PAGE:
Directing the Traffic: I'll Ride with You
They met us as we pulled into the driveway. They’d already made their way down the two front steps and by the time we opened the car doors they were standing there all smiles with open arms..both wearing ‘construction orange’ shirts. “I should have left my sunglasses on!” I remarked. My eighty-one year old dad was wearing khakis and his shirt was collared. Maybe you could call it Tennessee Vol orange, but my seventy-nine year old mom was wearing a neon- orange tee shirt (probably from my nieces’ swimming career at Auburn University) along with white pants and white shoes. They looked like the cones and signs you meet when roads are under construction.
And of course they didn’t plan it. They have been living together sixty-one years, since they were eighteen and twenty years old. You don’t have to plan, or talk that much for that matter, when you have been wheel and cog for that long. When my daughter and I pointed out to them how BRIGHTLY dressed and MATCHING they were, they just sort of laughed politely like it wasn’t that noticeable or unusual, like they really didn’t understand why we commented on it.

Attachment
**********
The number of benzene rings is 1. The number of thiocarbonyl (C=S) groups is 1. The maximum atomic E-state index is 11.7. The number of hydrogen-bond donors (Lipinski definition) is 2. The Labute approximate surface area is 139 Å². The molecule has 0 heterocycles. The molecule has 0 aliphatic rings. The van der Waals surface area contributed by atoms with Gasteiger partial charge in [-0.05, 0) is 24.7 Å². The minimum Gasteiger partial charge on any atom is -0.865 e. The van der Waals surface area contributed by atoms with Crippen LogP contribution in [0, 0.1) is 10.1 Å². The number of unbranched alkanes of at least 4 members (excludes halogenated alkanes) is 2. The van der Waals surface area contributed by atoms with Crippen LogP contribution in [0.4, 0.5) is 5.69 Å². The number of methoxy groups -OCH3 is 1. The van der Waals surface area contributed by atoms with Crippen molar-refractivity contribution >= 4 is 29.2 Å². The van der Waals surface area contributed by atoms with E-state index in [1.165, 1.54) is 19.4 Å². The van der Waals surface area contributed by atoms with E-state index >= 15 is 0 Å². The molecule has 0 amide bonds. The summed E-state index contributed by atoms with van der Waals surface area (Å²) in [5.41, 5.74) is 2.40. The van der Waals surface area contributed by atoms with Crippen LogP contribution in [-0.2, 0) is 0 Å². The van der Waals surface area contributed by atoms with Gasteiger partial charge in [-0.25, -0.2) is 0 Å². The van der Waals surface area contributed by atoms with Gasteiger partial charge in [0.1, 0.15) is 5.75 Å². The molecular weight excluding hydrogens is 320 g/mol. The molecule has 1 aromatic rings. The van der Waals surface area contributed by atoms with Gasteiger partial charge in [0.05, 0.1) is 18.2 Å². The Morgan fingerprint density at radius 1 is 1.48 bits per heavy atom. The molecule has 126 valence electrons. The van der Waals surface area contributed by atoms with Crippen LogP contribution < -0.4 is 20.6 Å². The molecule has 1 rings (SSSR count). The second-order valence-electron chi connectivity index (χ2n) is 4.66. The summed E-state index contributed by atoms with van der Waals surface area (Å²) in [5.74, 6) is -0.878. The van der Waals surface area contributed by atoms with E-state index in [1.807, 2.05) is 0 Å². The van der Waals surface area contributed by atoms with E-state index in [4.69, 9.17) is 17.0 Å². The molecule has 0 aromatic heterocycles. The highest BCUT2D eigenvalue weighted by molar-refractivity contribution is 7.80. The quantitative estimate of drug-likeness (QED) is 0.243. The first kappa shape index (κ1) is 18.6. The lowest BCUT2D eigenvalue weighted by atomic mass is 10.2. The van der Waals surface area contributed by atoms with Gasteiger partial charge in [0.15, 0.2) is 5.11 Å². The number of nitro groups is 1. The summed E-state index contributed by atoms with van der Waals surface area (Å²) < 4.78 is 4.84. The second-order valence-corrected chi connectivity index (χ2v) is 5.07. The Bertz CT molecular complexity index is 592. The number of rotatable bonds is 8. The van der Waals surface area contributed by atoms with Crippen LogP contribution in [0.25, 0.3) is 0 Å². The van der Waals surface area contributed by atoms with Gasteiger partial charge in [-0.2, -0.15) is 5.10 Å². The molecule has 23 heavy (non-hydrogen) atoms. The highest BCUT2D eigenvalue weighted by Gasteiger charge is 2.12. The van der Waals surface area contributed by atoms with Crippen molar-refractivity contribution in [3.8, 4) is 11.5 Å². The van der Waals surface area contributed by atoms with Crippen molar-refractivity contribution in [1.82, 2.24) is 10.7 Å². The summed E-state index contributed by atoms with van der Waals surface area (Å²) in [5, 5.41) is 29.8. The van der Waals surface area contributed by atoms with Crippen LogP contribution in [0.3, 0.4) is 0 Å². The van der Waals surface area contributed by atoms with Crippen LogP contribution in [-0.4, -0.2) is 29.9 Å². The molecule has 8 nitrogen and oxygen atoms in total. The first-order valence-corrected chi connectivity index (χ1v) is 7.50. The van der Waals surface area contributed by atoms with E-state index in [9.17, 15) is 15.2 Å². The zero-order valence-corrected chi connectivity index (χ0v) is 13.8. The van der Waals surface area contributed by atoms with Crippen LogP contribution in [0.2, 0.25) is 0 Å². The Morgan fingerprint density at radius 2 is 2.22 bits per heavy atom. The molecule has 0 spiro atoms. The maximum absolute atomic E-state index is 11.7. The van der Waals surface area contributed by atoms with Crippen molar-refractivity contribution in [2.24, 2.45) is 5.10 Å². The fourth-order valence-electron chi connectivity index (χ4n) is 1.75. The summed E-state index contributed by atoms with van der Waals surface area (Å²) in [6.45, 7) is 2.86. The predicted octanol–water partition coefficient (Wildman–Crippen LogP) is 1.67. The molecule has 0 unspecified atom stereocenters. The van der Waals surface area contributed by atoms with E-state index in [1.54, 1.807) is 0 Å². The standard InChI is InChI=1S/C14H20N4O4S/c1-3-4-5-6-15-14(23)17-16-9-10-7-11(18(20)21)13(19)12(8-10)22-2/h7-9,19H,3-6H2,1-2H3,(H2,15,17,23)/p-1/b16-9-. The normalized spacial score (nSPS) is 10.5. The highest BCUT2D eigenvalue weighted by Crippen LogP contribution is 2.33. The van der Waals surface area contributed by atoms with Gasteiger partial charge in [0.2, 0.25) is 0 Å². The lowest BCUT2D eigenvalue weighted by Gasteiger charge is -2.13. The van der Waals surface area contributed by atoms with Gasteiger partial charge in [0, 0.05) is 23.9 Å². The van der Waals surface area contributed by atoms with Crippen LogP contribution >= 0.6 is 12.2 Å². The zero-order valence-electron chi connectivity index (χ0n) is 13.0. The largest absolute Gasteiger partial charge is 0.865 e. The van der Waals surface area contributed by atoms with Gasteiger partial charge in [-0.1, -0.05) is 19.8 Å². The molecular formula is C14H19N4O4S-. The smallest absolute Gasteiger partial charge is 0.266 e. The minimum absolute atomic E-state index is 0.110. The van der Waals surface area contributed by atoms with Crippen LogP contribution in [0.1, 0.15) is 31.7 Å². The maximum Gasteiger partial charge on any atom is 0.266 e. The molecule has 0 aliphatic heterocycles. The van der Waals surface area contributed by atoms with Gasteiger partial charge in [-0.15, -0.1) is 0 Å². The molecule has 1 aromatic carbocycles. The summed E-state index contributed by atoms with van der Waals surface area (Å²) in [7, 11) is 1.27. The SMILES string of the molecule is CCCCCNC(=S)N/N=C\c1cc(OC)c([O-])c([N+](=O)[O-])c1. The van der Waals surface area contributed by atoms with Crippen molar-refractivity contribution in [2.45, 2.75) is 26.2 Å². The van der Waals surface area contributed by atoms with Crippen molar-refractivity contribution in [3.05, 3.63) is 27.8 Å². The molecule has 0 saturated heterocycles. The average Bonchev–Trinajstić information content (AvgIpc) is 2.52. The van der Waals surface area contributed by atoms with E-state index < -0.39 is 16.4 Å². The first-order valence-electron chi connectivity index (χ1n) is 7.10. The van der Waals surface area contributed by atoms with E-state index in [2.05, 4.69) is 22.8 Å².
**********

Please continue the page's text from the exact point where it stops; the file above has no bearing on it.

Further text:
My dad immediately wanted to carry our bags and we walked through the front door of my childhood home to be enveloped in the smells of what would be family dinner in a few hours with my sister’s family also. Love is spelled a couple of ways here: T-A B-L-E and F-O-O-D.
My parents were born on farms during the Depression. My paternal grandmother considered it a point of pride that they never went hungry and my grandfather always had “room for two more feet” under his table. My mother’s parents ate from the land my grandfather’s family had passed down several generations. The chickens, cows, vegetables and fruits all shared the same dirt. We usually left their house with carloads of food for the freezer.
My mother had started cooking early in the day: strawberry pretzel salad for one grandchild, macaroni and cheese for another, homemade rolls for a third…everybody’s favorite is on the stove or in the fridge to be served when we all gather. She’s ready; her kitchen cleaned up as she worked, so she can now sit down beside us in the living room and listen to my daughter and to me. Her feast is the details of our lives.
My daughter and I take our places on the sofa and they sit across from us in their chairs. My mom can hardly wait to hear about her granddaughter’s last semester of college, her boyfriend, her summer internship…and my dad immediately launches in about AT&T’s new offering of internet for a better price than Verizon….but he doesn’t want to change phones. I try to explain that if he isn’t bundling he probably doesn't want to switch his home service to AT&T and leave the phones with Verizon. My mother doesn’t have to say a word. I can feel her thoughts. She wants to hear about my daughter’s life, not talk about the cell phone bill. I try to tell my dad I’ll look at it for him later and help him determine the best option. The next thing I know, his current Verizon bill and two previous ones are in my lap. I give in. He’s eighty-one and wearing construction orange and still carries my bags inside for me.